By Jon Hurdle
Special to Delaware Business Times
A European company seeking to build a presence in the U.S. market for crop-protection chemicals might be tempted to base its operation in farm-belt states like Kansas or Iowa.
But for Belchim Crop Protection USA, a Belgium-based distributor of herbicides, fungicides and insecticides, Delaware was the choice because of its good air links with U.S., Canadian and European markets, and its proximity to Washington, D.C., where the EPA oversees the highly regulated industry.
The company, which had global sales of $615 million and about 500 employees in 2017, chose Wilmington as its U.S. headquarters in March after acquiring an Arizona-based competitor and considering different locations around the U.S. for the combined company.
The company also wanted access to top chemical manufacturers like FMC and DuPont. It didn’t want to base its U.S. operation in Prescott, Arizona, the home of the acquired company, which is nine hours from its European hub and hard to reach even for domestic customers, said Tom Wood, the new general manager of the U.S. operation.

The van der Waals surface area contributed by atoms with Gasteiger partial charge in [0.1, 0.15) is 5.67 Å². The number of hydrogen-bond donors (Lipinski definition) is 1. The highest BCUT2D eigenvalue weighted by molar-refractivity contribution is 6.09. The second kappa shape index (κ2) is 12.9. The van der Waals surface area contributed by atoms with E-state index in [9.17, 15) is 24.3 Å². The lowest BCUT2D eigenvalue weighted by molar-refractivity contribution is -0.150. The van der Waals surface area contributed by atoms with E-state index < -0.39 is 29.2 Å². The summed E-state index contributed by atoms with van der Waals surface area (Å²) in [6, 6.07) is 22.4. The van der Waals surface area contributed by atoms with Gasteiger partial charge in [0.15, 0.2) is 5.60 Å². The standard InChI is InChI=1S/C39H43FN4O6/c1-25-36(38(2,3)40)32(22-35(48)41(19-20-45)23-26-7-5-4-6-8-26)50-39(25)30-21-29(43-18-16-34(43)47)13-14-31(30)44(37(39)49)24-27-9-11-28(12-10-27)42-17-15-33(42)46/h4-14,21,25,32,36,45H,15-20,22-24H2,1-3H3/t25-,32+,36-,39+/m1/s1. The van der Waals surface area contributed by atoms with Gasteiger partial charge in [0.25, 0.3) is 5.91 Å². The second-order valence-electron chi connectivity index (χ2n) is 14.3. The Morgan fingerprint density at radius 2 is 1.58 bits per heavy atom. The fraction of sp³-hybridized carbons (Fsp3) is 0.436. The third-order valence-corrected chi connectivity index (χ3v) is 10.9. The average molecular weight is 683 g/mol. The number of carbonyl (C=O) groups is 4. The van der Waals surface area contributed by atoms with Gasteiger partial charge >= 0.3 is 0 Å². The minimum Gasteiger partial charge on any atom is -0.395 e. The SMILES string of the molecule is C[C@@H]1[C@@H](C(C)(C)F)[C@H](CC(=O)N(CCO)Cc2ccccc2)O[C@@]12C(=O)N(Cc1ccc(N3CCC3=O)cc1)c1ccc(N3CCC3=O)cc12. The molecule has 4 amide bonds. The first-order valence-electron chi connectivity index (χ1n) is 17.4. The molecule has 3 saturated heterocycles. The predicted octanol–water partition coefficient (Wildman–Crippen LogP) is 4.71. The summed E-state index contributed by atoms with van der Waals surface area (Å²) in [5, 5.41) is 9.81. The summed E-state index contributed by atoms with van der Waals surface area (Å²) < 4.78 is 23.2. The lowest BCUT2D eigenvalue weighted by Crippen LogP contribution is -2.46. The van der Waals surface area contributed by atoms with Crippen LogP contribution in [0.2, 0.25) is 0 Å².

“If you’re a customer or supplier and you want to visit Prescott, Arizona, you fly to Phoenix, you travel two hours in the middle of the desert to a nice cowboy town,” he said.
After looking at other locations including Dallas and Kansas City, the company chose Wilmington. The move represented a homecoming of sorts for Wood, who grew up in nearby Delaware County, Pennsylvania.
The new headquarters also has access to Delaware’s corn, soybean and poultry growers. While the state’s farm industry was not a major driver behind the move to Wilmington, Belchim aims to expand its reach into the market.
“We want to be a big player in Delaware,” Wood said.
To compete in the $7 billion U.S. market for crop protection, Belchim will focus on innovative products, three of which are new to the market or have not been accessible to American farmers for many years. Those chemicals will become available over the next 18 months, and will be positioned as additions, not alternatives, to the products already offered by big competitors like FMC.
“We don’t see direct competition with these companies,” he said. “What we bring is products that will be very complementary to their portfolios.”
Customer response to that strategy has been “superb,” Wood said. “We’ve gone from: ‘Who are you and what are you bringing?’ to ‘Send us the data, when are you coming back, and how can we help?’”
For example, Belchim offers a product that can be added to the globally recognized herbicide Roundup to control certain weeds that are resistant to the chemical and can destroy crops if not eradicated.
“Growers are prepared to pay for that because it improves their yield,” he said. “It’s unique and fills the gap.”
Products developed by the company, as opposed to those with expired patents, are designed to withstand scrutiny by regulators and environmental nonprofits, and so have limited negative environmental effects, Wood said.